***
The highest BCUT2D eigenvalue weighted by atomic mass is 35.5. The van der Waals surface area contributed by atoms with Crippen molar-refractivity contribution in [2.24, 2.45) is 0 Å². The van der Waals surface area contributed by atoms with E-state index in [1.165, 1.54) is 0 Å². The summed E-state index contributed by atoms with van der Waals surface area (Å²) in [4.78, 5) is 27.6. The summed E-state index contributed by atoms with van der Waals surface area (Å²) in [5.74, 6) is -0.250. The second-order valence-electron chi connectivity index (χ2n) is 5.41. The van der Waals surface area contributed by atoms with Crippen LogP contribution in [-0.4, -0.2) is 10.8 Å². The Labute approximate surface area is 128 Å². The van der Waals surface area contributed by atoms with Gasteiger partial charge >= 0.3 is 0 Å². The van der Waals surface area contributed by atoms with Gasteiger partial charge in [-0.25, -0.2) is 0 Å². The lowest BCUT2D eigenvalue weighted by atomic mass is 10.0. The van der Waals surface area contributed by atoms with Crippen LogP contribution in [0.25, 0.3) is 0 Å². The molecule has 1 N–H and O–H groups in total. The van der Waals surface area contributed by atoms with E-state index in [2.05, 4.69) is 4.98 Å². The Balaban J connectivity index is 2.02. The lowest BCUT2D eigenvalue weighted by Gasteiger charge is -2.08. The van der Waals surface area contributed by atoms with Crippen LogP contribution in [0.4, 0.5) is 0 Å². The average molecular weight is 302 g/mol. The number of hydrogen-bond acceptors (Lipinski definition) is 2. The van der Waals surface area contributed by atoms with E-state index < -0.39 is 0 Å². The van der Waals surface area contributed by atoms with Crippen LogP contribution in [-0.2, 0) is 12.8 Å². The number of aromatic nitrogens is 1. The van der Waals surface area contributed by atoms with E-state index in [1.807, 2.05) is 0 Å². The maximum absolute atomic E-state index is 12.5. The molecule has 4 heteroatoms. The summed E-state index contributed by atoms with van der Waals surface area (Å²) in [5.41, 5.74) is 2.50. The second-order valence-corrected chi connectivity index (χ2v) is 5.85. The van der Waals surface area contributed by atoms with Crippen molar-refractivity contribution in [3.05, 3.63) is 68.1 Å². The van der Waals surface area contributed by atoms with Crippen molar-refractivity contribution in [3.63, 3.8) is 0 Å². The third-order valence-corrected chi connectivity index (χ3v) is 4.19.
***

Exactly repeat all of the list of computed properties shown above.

The highest BCUT2D eigenvalue weighted by atomic mass is 35.5. The van der Waals surface area contributed by atoms with Crippen molar-refractivity contribution in [2.24, 2.45) is 0 Å². The van der Waals surface area contributed by atoms with E-state index in [1.165, 1.54) is 0 Å². The summed E-state index contributed by atoms with van der Waals surface area (Å²) in [4.78, 5) is 27.6. The summed E-state index contributed by atoms with van der Waals surface area (Å²) in [5.74, 6) is -0.250. The second-order valence-electron chi connectivity index (χ2n) is 5.41. The van der Waals surface area contributed by atoms with Crippen LogP contribution in [-0.4, -0.2) is 10.8 Å². The Labute approximate surface area is 128 Å². The van der Waals surface area contributed by atoms with Gasteiger partial charge >= 0.3 is 0 Å². The van der Waals surface area contributed by atoms with Gasteiger partial charge in [-0.25, -0.2) is 0 Å². The lowest BCUT2D eigenvalue weighted by atomic mass is 10.0. The van der Waals surface area contributed by atoms with Crippen LogP contribution in [0.25, 0.3) is 0 Å². The molecule has 1 N–H and O–H groups in total. The van der Waals surface area contributed by atoms with E-state index in [2.05, 4.69) is 4.98 Å². The Balaban J connectivity index is 2.02. The lowest BCUT2D eigenvalue weighted by Gasteiger charge is -2.08. The van der Waals surface area contributed by atoms with Crippen LogP contribution in [0.4, 0.5) is 0 Å². The average molecular weight is 302 g/mol. The number of hydrogen-bond acceptors (Lipinski definition) is 2. The van der Waals surface area contributed by atoms with E-state index < -0.39 is 0 Å². The van der Waals surface area contributed by atoms with Crippen LogP contribution in [-0.2, 0) is 12.8 Å². The number of aromatic nitrogens is 1. The van der Waals surface area contributed by atoms with E-state index in [1.807, 2.05) is 0 Å². The maximum absolute atomic E-state index is 12.5. The molecule has 4 heteroatoms. The summed E-state index contributed by atoms with van der Waals surface area (Å²) in [5.41, 5.74) is 2.50. The second-order valence-corrected chi connectivity index (χ2v) is 5.85. The van der Waals surface area contributed by atoms with Crippen molar-refractivity contribution in [3.05, 3.63) is 68.1 Å². The van der Waals surface area contributed by atoms with Crippen molar-refractivity contribution in [3.63, 3.8) is 0 Å². The third-order valence-corrected chi connectivity index (χ3v) is 4.19.